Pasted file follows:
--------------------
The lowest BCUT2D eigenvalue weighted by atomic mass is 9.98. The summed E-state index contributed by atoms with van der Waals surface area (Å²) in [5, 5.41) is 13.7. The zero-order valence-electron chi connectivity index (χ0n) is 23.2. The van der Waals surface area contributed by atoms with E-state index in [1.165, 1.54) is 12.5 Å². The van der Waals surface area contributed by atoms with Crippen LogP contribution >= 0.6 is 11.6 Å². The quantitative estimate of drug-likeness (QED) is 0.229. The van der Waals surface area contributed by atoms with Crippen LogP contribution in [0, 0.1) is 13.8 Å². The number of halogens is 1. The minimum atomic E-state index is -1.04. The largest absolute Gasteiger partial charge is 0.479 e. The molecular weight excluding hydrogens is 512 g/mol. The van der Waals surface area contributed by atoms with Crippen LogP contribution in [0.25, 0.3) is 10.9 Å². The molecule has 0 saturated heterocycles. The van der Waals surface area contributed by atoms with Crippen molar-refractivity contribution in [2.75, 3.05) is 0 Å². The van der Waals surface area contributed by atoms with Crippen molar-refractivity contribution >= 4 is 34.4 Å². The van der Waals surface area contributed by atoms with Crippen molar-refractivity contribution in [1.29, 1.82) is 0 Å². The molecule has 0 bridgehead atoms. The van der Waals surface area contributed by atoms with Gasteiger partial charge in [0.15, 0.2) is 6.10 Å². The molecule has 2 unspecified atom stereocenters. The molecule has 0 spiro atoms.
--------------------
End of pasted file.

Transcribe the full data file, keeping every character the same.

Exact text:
The lowest BCUT2D eigenvalue weighted by atomic mass is 9.98. The summed E-state index contributed by atoms with van der Waals surface area (Å²) in [5, 5.41) is 13.7. The zero-order valence-electron chi connectivity index (χ0n) is 23.2. The van der Waals surface area contributed by atoms with E-state index in [1.165, 1.54) is 12.5 Å². The van der Waals surface area contributed by atoms with Crippen LogP contribution >= 0.6 is 11.6 Å². The quantitative estimate of drug-likeness (QED) is 0.229. The van der Waals surface area contributed by atoms with Crippen LogP contribution in [0, 0.1) is 13.8 Å². The number of halogens is 1. The minimum atomic E-state index is -1.04. The largest absolute Gasteiger partial charge is 0.479 e. The molecular weight excluding hydrogens is 512 g/mol. The van der Waals surface area contributed by atoms with Crippen LogP contribution in [0.25, 0.3) is 10.9 Å². The molecule has 0 saturated heterocycles. The van der Waals surface area contributed by atoms with Crippen molar-refractivity contribution in [2.75, 3.05) is 0 Å². The van der Waals surface area contributed by atoms with Crippen molar-refractivity contribution >= 4 is 34.4 Å². The van der Waals surface area contributed by atoms with Crippen molar-refractivity contribution in [1.29, 1.82) is 0 Å². The molecule has 0 bridgehead atoms. The van der Waals surface area contributed by atoms with Gasteiger partial charge in [0.15, 0.2) is 6.10 Å². The molecule has 2 unspecified atom stereocenters. The molecule has 0 spiro atoms.